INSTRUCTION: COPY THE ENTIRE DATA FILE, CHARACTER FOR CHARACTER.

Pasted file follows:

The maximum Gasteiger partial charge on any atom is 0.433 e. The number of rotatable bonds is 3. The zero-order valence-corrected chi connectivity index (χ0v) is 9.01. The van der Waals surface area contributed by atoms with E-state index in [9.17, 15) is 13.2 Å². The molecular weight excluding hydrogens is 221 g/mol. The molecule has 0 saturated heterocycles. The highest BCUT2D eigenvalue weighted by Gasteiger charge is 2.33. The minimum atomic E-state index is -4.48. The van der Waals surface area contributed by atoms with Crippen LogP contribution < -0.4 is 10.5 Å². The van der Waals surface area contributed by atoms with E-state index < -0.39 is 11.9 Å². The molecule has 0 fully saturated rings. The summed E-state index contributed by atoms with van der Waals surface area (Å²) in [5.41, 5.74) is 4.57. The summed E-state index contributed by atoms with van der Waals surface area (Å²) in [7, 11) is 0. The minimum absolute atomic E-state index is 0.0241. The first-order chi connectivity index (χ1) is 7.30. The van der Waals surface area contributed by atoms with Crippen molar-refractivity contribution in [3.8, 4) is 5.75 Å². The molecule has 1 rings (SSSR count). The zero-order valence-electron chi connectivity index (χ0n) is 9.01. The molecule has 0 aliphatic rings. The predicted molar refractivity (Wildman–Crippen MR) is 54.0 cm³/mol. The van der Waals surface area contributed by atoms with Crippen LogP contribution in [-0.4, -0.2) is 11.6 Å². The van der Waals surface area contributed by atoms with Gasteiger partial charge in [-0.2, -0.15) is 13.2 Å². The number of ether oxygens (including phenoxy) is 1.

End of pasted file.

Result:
The maximum Gasteiger partial charge on any atom is 0.433 e. The number of rotatable bonds is 3. The zero-order valence-corrected chi connectivity index (χ0v) is 9.01. The van der Waals surface area contributed by atoms with E-state index in [9.17, 15) is 13.2 Å². The molecular weight excluding hydrogens is 221 g/mol. The molecule has 0 saturated heterocycles. The highest BCUT2D eigenvalue weighted by Gasteiger charge is 2.33. The minimum atomic E-state index is -4.48. The van der Waals surface area contributed by atoms with Crippen LogP contribution < -0.4 is 10.5 Å². The van der Waals surface area contributed by atoms with E-state index < -0.39 is 11.9 Å². The molecule has 0 fully saturated rings. The summed E-state index contributed by atoms with van der Waals surface area (Å²) in [5.41, 5.74) is 4.57. The summed E-state index contributed by atoms with van der Waals surface area (Å²) in [7, 11) is 0. The minimum absolute atomic E-state index is 0.0241. The first-order chi connectivity index (χ1) is 7.30. The van der Waals surface area contributed by atoms with Crippen molar-refractivity contribution in [3.8, 4) is 5.75 Å². The molecule has 1 rings (SSSR count). The zero-order valence-electron chi connectivity index (χ0n) is 9.01. The molecule has 0 aliphatic rings. The predicted molar refractivity (Wildman–Crippen MR) is 54.0 cm³/mol. The van der Waals surface area contributed by atoms with Crippen LogP contribution in [-0.4, -0.2) is 11.6 Å². The van der Waals surface area contributed by atoms with Gasteiger partial charge in [-0.2, -0.15) is 13.2 Å². The number of ether oxygens (including phenoxy) is 1.